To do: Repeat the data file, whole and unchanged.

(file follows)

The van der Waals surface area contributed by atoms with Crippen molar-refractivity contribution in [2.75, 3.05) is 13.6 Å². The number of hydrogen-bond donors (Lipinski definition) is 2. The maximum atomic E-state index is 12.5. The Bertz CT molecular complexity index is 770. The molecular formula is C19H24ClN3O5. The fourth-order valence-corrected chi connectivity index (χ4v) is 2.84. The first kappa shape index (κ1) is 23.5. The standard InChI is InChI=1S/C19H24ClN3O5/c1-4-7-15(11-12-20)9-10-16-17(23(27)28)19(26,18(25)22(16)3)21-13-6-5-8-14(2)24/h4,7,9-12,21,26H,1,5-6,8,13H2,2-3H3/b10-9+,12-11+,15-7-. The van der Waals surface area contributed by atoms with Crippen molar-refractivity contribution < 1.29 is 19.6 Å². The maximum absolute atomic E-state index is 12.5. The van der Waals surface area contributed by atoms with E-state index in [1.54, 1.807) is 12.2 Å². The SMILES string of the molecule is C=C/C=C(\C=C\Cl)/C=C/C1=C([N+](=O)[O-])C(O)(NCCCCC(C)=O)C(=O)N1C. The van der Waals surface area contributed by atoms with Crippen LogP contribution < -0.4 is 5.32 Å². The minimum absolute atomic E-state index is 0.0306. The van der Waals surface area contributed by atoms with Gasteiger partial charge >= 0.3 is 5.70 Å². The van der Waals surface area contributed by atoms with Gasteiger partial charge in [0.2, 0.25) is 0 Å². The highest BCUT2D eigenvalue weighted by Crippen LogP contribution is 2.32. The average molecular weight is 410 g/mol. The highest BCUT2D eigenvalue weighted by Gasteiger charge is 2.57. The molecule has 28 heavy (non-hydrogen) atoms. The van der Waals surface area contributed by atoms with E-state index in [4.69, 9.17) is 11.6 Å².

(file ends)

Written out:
The van der Waals surface area contributed by atoms with Crippen molar-refractivity contribution in [2.75, 3.05) is 13.6 Å². The number of hydrogen-bond donors (Lipinski definition) is 2. The maximum atomic E-state index is 12.5. The Bertz CT molecular complexity index is 770. The molecular formula is C19H24ClN3O5. The fourth-order valence-corrected chi connectivity index (χ4v) is 2.84. The first kappa shape index (κ1) is 23.5. The standard InChI is InChI=1S/C19H24ClN3O5/c1-4-7-15(11-12-20)9-10-16-17(23(27)28)19(26,18(25)22(16)3)21-13-6-5-8-14(2)24/h4,7,9-12,21,26H,1,5-6,8,13H2,2-3H3/b10-9+,12-11+,15-7-. The van der Waals surface area contributed by atoms with Crippen molar-refractivity contribution < 1.29 is 19.6 Å². The maximum absolute atomic E-state index is 12.5. The van der Waals surface area contributed by atoms with E-state index in [1.54, 1.807) is 12.2 Å². The SMILES string of the molecule is C=C/C=C(\C=C\Cl)/C=C/C1=C([N+](=O)[O-])C(O)(NCCCCC(C)=O)C(=O)N1C. The van der Waals surface area contributed by atoms with Crippen LogP contribution < -0.4 is 5.32 Å². The minimum absolute atomic E-state index is 0.0306. The van der Waals surface area contributed by atoms with Gasteiger partial charge >= 0.3 is 5.70 Å². The van der Waals surface area contributed by atoms with Gasteiger partial charge in [0.2, 0.25) is 0 Å². The highest BCUT2D eigenvalue weighted by Crippen LogP contribution is 2.32. The average molecular weight is 410 g/mol. The highest BCUT2D eigenvalue weighted by Gasteiger charge is 2.57. The molecule has 28 heavy (non-hydrogen) atoms. The van der Waals surface area contributed by atoms with E-state index in [4.69, 9.17) is 11.6 Å².